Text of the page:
Something that’s been left out of this discussion is that - as I understand it - Stefan Halper (the guy who set up Papadopoulos) attempted to join the Trump campaign as a “foreign policy advisor”; if that had indeed taken place they could have - with Halper’s machinations- made the Russia hoax stick. Halper appears to be a quintessential deep state operative.Delete
"Cassander has a law degree,
Therefore Cassander has a clue about FISA and internal FBI procedures."
I think that's kinda insulting, Mark...but not surprising.
Here's what's kinda insulting:Delete
Mark has a law degree;
Mark was an FBI agent for ~30 years;
Mark worked CI for at least 22 years;
Mark received advanced legal training in matters relating to FBI investigations;
Mark received advanced training in matters relating to CI investigations;
Mark worked FISA matters and interacted with FISA related investigations for most of his career.
Cassander repeatedly ignores Mark's explanations of these matters.
"Time will tell who is right."
And, btw, the reason I didn't enable your second comment was to spare you further embarrassment.Delete
Me, pouring water on you two.Delete
Mark runs my go-to blog and Cassander is one of the best commenters on that blog. To quote a modern American saint: can't we all just get along?
I prefer to get along, and I've tried to be patient because of Cassander's past contributions. However, he's made it very clear that he isn't interested in getting along--after all my patient explanations. In his comments that I've declined to enable he has asserted that I claim the FBI never does anything stupid--and many similar misrepresentations. Where I draw a line is repeated misrepresentation.Delete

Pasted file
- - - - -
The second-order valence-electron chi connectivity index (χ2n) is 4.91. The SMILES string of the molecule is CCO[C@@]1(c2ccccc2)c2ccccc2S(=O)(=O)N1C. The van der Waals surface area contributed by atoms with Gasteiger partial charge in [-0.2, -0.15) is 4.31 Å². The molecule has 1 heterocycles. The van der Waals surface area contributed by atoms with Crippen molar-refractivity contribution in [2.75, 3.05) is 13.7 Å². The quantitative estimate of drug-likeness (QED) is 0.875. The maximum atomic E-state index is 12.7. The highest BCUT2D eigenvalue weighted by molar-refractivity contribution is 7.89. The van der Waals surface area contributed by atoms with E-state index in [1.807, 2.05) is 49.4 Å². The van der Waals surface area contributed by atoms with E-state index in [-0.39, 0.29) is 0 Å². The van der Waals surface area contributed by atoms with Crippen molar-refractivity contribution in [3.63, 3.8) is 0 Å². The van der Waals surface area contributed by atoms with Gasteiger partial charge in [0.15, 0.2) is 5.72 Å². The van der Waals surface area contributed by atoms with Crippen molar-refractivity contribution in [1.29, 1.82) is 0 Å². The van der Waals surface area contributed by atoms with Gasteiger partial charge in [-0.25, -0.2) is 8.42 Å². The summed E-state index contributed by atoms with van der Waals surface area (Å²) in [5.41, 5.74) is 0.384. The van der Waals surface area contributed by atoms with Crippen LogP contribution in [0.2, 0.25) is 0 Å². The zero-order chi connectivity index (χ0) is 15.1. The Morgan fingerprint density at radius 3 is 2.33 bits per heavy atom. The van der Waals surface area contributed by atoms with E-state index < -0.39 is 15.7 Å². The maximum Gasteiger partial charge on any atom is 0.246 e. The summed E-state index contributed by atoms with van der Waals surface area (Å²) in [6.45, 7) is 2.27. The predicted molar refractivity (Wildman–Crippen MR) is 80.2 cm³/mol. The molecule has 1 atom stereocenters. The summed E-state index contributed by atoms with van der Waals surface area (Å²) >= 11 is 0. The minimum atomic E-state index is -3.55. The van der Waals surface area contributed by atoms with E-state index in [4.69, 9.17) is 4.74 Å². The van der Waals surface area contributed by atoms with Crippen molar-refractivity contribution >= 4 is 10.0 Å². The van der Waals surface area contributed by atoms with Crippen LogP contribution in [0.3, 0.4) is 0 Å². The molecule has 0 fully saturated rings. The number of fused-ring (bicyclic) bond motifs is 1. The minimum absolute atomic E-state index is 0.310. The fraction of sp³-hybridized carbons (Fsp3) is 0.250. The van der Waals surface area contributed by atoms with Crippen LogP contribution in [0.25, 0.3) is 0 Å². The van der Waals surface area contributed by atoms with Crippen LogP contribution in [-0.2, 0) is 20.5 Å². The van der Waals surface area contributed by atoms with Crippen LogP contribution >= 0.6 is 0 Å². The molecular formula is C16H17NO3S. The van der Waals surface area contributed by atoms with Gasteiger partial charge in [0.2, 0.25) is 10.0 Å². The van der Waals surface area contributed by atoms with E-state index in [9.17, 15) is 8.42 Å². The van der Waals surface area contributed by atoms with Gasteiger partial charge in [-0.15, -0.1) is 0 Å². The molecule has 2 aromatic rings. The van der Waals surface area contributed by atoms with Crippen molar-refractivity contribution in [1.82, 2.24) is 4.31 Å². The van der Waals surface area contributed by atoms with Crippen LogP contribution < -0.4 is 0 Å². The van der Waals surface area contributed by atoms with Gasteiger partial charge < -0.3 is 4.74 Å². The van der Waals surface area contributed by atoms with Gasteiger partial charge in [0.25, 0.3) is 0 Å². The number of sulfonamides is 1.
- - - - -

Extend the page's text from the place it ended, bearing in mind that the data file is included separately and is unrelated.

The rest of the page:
Fact is, no we can not always get along but we can choose make amends when its required of us.Delete
I can't fault either of you for sticking to your beliefs. FBI corruption and Cater Page is a ripe subject for contested debate, but not worth of getting personal over. You'll both be regretting the viciousness of that exchange later and hopefully a private conversation is in order.
On a lighter note... If I even need counsel your both hired because, wow!
Beliefs? What are my "beliefs"? My experience is available on the internet. I know all about FBI stupidity and dishonesty--from hard personal experience. Any notion that I'm a diehard Bureau loyalist, defender or 'true believer' is absurd. If I were I'd hardly have posted this Tucker segment. My knowledge of national security law--as regards FISA related matters--and internal FBI procedures is not up for "contested debate."Delete
Please. No one forced the democrats to lie and pretend that people walking around the capitol is equal to people firebombing government buildings with the government employees still inside is equal to organized terrorist acts like 9/11.ReplyDelete
The republicans didn't even take the one step down to treat the actually violent protesters as if they were Al-Queda. Trump may have DELCARED Antifa to be a terrorist organization, but have you seen mass arrests, people accused of being Antifa being held in special prisons complete with 23 hours of solitary confinement per day?
So Tucker's apology likely (your link is broken) assumes that giving a republican-majority administration a pass on their behavior is what enabled democrats to dial it up to 11. No, it did not. Democrats who can even conceive of using big-lie tactics to hold dissidents in solitary until they are released into mere trespassing charges are only going to be slowed by what they can get away with, which is completely unrelated to what republicans did or did not do.
Page and Papadopoulos seem like useful idiots.ReplyDelete